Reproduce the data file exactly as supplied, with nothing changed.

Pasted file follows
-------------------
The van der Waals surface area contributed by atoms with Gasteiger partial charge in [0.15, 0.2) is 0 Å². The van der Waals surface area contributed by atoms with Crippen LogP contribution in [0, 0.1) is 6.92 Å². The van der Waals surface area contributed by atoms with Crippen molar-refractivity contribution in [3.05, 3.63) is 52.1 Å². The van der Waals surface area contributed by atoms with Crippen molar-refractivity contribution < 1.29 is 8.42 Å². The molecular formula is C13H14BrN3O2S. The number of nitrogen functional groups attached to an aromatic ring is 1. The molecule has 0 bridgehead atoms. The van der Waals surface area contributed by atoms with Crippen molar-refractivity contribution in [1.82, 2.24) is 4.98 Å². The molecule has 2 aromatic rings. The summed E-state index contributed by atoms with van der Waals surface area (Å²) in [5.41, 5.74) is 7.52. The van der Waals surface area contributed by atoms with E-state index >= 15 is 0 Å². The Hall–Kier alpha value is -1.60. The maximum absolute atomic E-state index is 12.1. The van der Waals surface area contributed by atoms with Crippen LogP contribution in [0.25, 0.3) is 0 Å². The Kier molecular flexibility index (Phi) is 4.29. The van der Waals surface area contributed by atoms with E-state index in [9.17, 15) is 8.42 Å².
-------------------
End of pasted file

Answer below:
The van der Waals surface area contributed by atoms with Gasteiger partial charge in [0.15, 0.2) is 0 Å². The van der Waals surface area contributed by atoms with Crippen LogP contribution in [0, 0.1) is 6.92 Å². The van der Waals surface area contributed by atoms with Crippen molar-refractivity contribution in [3.05, 3.63) is 52.1 Å². The van der Waals surface area contributed by atoms with Crippen molar-refractivity contribution < 1.29 is 8.42 Å². The molecular formula is C13H14BrN3O2S. The number of nitrogen functional groups attached to an aromatic ring is 1. The molecule has 0 bridgehead atoms. The van der Waals surface area contributed by atoms with Crippen molar-refractivity contribution in [1.82, 2.24) is 4.98 Å². The molecule has 2 aromatic rings. The summed E-state index contributed by atoms with van der Waals surface area (Å²) in [5.41, 5.74) is 7.52. The van der Waals surface area contributed by atoms with E-state index >= 15 is 0 Å². The Hall–Kier alpha value is -1.60. The maximum absolute atomic E-state index is 12.1. The van der Waals surface area contributed by atoms with Crippen LogP contribution in [0.25, 0.3) is 0 Å². The Kier molecular flexibility index (Phi) is 4.29. The van der Waals surface area contributed by atoms with E-state index in [9.17, 15) is 8.42 Å².